· In short: More than 13 tonnes of disposable vapes have been seized in the first large-scale bust in Australia since import bans took place.
· In total, an estimated $7.4 million of vapes have been stopped from entering the community.
· What's next? Further import bans on vapes will take effect from March 1.
The Australian Border Force (ABF) has seized more than 13 tonnes of disposable vapes in Adelaide in what the federal government says is the first large-scale bust since new laws took effect this year.
Authorities said nearly 250,000 vapes – with an estimated street value of $7.4 million – have been intercepted since January 1, when it became illegal to import disposable, single use vapes.
ABF Assistant Commissioner Chris Waters said during the past week, about 150,000 disposable vapes worth $4.5 million were seized in two shipments in South Australia.
Border force officers became suspicious when 14 air cargo consignments declared as "refillable atomiser" arrived from a single point of origin.
Mr Waters said the shipments came from China and arrived in Melbourne before being moved to South Australia.
"Investigations are still continuing, but we don't think South Australia was the sole intended location for these vapes," Mr Waters said.
"We've seen a significant decrease in the importation since [January 1] as industry has adapted to those changes.
"It's difficult to know what the market is, but quarter of a million is a pretty good start for the first 30 days of [this] new legislation."
Mr Waters said no charges had been laid yet, but investigations were continuing.
He said border officials had seen more passengers entering Australia surrender single use vapes at international airports after new rules limiting visitors to two single use vapes per person came in at the start of the year.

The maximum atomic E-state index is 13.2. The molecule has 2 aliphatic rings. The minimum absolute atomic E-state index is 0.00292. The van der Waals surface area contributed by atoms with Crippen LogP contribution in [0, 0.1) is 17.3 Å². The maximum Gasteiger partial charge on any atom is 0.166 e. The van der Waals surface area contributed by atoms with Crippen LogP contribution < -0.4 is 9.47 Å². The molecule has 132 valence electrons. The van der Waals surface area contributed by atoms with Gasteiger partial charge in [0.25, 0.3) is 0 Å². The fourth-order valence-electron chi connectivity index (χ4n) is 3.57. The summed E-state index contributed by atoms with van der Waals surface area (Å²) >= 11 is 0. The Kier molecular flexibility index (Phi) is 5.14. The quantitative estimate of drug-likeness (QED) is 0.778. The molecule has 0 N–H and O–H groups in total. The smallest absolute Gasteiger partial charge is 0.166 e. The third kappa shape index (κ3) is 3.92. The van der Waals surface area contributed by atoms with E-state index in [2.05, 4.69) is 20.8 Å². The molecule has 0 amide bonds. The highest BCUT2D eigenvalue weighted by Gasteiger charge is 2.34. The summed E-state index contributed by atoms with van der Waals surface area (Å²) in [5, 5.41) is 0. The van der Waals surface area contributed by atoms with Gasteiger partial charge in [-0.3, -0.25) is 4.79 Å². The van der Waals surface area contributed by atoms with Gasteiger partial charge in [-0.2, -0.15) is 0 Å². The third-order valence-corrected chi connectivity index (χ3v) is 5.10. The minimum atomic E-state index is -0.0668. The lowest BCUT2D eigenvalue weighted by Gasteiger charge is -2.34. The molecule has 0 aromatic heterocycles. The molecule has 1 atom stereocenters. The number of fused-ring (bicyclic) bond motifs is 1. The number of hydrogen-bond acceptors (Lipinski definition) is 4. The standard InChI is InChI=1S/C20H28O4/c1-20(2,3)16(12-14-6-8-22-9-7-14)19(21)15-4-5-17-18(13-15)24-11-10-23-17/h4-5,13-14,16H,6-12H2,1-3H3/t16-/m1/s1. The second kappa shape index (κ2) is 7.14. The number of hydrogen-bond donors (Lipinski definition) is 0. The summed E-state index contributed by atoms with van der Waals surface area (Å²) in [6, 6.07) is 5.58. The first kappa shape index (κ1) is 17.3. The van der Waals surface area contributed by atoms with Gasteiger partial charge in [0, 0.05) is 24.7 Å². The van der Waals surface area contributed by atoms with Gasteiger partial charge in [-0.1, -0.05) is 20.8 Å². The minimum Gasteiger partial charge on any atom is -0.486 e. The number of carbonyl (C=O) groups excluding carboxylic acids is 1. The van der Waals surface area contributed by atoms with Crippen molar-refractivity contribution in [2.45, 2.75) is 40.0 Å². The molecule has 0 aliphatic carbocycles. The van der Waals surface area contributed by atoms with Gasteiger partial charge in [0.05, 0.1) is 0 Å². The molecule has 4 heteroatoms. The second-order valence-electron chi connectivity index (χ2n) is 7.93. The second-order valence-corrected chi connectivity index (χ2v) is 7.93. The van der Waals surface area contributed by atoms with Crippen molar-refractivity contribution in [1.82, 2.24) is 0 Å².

Federal Health Minister Mark Butler praised the efforts of ABF in one of the biggest seizures of vapes in Australia.
"This is a quarter of a million disposable vapes that will not end up in the hands of our children," Mr Butler said.
"Importantly, it's also choking off a market that is increasingly controlled by organised crime, by outlaw motorcycle gangs and other organised criminal gangs."
Mr Butler said the tobacco industry had been marketing vapes towards children and young people "with one objective in mind, that is to recruit a new generation to nicotine addiction".
"The tragedy of this is not only were we deceived, but that it's working," he said.
"We heard stories over the last few months in exam seasons of high school students – Year 11, Year 12 – unable to get through a high school exam without nicotine patches."
Mark Butler says stricter regulations on importing vapes will come into force from March 1.(ABC News: Che Chorley)
The minister said he planned to introduce laws to stop the sale and supply of non-prescription vapes and close loopholes that allowed vape stores to open.
He said vapes being sold would need to comply to new standards such as being plain-flavoured, have prescribed nicotine-levels and have pharmaceutical packaging.
"This is really designed to make sure to the extent there is a therapeutic pathway or therapeutic use for vapes, on prescription from your doctor or nurse practitioner or through your pharmacy," he said.
Further reforms will start from March 1, which includes a ban on importing refillable, non-therapeutic vapes as well as the personal importation of therapeutic vapes.
"From 1st of March, it will only be possible to import vapes with a permit from the Office of Drug Protection and those vapes will need to comply with new standards that are put in place by the Therapeutic Goods Administration," Mr Butler said.